In the decree of 10 July 1804, Napoleon I stipulated that the new imperial coat of arms should be “d’azur à l’aigle à l’antique d’or, empiétant un foudre du même” (“azure, with an eagle in the manner of antiquity, coloured gold, clutching in its talons a thunderbolt of the same colour”). After the proclamation of the Empire, this “eagle in the manner of antiquity” was quickly incorporated into the imperial symbolism, alongside the eagle of Charlemagne. In the manner of Roman legions, Napoleon had an eagle placed on the top of the flagstaff of each of his regiments. A ceremony to mark the distribution of these “eagles” took place on the Champ de Mars, in front of the École Militaire. The ceremony was held on 5 December 1804, a sort of military equivalent of the coronation ceremony.
The flagstaff eagles of the First Empire were cast in gilded bronze by Pierre-Philippe Thomire (1751-1843), based on a drawing by Antoine-Denis Chaudet (1763-1810). Their heads are turned to the right, whilst their wings are slightly unfurled, and their talons clasp Jupiter’s thunderbolt. They are mounted on a small plinth which bears the number of the regiment to which they belong. During the First Empire, there were three successive models. The first and most majestic model, created in 1804, was quickly found to be too heavy. It was replaced by a lighter model around 1810. Later, during the Hundred Days, a final version just like the one seen here (on the left) was created to compensate for the loss of some eagles during the Restoration. The eagle is more compact, with the beak almost closed. This particular flagstaff eagle belonged to the 6e Régiment de Chasseurs à Cheval [6th mounted regiment], which participated notably in the Russian, German, French and Belgian Campaigns. During the Second Empire, this regiment took part in the Battle of Sedan on 1 September 1870.
From 31 December 1851, Napoleon III decided to re-use his uncle’s symbols, placing eagles at the top of every regimental flagstaff. Another ceremony for the distribution of “eagles” was organised, on 10 May 1852, after the coup d’état of 2 December 1851, but before the referendum that publicly sanctioned the Empire in November 1852. Indeed, the ceremony was of the utmost political importance, since it gave the future Emperor an opportunity to gauge the loyalty of his army. For this event, representatives were summoned from every garrison in France and Algeria. The actual eagles, designed by Jean-Auguste Barre (1811-1896) and cast in gilded bronze, once again had unfurled wings and an open beak. In all, there were three models that would be realised during the course of the Second Empire. Indeed, Napoleon III himself asked smelters to reduce considerably the weight of the eagles, firstly in line with technological advances but also with the aim of enhancing his solders’ well-being. In 1854, an eagle created using an electroplating technique (in other words, the application of a thin coating of metal to another metallic surface though an electrochemical process called “galvanoplastie”) was proposed to the Emperor. Finally, in 1860, the foundry master Michel-Ange Marion offered an eagle made from an aluminium-bronze alloy and then gilded. The weight was reduced to no more than a kilo. The imperial Eagle seen here is an example of this final model. The aluminium-bronze is slightly visible beneath the gold-plate, which gives this eagle a rose-coloured tint. Research has allowed us to establish, with almost complete certainty, that this eagle here was one that belonged to the 45th Infantry regiment. During the Second Empire, this regiment participated notably in the Battle of Magenta on 4 June 1859.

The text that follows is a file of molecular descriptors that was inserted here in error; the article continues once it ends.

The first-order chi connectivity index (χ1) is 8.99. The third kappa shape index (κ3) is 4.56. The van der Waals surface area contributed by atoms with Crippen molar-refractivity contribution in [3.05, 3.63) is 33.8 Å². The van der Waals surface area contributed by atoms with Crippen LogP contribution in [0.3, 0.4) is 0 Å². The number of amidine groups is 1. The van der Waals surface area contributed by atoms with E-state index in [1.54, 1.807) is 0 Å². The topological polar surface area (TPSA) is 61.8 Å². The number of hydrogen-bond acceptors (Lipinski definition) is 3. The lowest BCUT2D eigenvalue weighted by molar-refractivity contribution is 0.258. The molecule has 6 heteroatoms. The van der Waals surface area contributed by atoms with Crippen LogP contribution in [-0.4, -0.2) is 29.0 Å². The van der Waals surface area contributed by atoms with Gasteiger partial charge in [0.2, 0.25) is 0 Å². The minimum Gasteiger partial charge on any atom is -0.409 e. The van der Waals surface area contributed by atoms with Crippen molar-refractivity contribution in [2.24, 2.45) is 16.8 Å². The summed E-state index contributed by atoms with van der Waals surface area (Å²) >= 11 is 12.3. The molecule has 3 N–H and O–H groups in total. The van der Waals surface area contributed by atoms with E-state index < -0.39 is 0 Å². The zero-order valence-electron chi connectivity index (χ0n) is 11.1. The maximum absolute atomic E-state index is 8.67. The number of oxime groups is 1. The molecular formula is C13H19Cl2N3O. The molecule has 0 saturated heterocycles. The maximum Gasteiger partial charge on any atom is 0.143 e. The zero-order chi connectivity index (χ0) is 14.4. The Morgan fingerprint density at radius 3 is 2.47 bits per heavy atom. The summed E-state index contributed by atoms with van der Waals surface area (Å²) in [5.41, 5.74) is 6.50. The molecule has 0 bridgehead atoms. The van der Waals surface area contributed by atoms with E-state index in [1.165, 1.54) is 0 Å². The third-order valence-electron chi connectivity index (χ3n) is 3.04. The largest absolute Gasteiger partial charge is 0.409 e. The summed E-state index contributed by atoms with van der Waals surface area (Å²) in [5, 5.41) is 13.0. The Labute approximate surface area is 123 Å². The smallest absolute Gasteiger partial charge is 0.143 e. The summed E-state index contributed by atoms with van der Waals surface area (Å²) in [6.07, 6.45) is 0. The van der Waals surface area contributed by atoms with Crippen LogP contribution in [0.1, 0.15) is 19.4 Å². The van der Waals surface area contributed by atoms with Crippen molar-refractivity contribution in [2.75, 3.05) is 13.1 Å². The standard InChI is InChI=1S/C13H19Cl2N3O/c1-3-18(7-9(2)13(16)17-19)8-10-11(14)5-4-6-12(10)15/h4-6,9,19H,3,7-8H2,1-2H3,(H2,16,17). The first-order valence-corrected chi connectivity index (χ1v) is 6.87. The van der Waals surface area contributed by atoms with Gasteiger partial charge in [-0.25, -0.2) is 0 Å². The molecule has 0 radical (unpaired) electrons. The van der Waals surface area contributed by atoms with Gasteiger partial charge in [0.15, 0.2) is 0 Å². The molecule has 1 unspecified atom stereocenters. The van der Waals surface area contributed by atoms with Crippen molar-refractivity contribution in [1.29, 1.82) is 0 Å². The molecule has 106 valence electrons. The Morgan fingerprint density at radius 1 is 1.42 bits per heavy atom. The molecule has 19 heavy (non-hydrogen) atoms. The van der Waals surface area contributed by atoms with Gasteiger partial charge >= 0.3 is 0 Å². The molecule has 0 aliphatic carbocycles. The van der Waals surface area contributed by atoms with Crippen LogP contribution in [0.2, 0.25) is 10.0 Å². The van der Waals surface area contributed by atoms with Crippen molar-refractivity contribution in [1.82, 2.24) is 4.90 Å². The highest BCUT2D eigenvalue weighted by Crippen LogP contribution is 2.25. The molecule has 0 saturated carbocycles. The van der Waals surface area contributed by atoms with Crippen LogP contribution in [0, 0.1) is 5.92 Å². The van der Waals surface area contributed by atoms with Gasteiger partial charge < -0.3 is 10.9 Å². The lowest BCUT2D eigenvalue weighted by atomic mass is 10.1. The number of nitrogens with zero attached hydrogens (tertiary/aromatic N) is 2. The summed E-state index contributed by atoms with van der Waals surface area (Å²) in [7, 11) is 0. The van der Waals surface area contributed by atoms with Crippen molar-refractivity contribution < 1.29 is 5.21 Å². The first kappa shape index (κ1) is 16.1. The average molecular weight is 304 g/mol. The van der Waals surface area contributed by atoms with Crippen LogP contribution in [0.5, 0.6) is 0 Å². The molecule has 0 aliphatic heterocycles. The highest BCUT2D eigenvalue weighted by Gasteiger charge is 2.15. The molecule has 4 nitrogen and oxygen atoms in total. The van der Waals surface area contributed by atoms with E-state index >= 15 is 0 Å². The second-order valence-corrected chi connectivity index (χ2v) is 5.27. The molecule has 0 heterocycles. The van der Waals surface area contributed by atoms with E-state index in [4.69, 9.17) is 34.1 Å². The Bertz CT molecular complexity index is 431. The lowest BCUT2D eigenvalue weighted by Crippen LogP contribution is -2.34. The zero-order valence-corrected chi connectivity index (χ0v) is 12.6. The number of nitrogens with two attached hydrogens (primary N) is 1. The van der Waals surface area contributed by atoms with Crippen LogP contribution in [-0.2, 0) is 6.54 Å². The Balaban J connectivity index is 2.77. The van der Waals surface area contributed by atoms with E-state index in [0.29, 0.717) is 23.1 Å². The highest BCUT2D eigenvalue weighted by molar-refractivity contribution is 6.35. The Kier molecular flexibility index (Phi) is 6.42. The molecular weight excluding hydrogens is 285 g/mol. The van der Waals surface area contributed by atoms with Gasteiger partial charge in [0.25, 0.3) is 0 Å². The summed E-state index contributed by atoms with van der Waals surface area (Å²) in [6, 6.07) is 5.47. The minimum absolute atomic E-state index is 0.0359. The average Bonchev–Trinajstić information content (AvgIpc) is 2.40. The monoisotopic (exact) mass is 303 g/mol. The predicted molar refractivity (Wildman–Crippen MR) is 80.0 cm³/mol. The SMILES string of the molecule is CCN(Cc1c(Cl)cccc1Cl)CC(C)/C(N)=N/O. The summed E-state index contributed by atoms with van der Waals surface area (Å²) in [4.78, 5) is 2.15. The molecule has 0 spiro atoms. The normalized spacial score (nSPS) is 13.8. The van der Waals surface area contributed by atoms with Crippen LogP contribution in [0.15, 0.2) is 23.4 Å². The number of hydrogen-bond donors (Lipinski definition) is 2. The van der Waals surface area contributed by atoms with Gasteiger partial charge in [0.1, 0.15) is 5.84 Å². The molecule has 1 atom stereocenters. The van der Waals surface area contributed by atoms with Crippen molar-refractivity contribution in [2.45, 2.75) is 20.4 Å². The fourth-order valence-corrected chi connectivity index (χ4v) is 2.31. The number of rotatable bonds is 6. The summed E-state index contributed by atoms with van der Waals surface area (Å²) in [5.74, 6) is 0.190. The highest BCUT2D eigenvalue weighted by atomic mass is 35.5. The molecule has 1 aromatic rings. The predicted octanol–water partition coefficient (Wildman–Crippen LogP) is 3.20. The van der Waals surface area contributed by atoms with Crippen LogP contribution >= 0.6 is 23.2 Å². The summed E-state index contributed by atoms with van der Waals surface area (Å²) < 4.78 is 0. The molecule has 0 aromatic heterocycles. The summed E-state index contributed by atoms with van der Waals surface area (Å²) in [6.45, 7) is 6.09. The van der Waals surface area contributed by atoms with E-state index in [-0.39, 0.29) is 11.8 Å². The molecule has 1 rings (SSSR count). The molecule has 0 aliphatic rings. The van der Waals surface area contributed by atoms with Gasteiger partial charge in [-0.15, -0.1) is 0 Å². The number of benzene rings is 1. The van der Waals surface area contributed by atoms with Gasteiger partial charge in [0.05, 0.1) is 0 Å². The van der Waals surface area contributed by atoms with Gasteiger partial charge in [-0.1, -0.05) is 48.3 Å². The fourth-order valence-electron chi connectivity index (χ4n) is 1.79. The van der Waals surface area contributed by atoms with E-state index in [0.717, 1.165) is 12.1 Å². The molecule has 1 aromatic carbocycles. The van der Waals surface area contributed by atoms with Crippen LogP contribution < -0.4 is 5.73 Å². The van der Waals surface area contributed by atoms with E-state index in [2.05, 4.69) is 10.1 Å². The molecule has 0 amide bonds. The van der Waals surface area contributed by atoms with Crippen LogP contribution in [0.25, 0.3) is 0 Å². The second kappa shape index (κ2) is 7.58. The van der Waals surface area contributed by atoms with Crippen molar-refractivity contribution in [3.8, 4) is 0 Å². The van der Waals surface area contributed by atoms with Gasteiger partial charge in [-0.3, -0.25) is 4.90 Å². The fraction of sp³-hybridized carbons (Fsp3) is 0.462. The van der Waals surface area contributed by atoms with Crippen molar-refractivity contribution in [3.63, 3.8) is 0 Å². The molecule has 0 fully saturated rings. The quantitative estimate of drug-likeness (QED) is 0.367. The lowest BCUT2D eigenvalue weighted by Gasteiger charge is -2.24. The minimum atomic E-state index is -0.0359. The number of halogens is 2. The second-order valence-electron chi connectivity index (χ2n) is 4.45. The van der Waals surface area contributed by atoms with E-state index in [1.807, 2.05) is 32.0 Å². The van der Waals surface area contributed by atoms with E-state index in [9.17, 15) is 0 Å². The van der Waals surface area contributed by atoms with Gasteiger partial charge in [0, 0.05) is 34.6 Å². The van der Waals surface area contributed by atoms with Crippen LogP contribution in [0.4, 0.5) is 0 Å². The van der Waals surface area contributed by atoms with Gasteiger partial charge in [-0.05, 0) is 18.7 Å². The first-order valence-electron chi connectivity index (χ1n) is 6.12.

Elodie Lefort, March 2018 (English translation Jenny Spencer with RY and PH)
Images : from left to right:
Flagstaff Eagle of the 6e régiment de chasseurs à cheval, Model 1815
Pierre-Philippe THOMIRE, founder (1751-1843), after Antoine-Denis CHAUDET (1763-1810)
INV 895, Fondation Napoléon, Paris
© Fondation Napoléon, Patrice Maurin-Berthier
Flag eagle, aluminium model
Michel-Ange MARION (founder), after Jean-Auguste BARRE (1811-1896)
INV 262, Fondation Napoléon, Paris
© Fondation Napoléon, Thomas Hennocque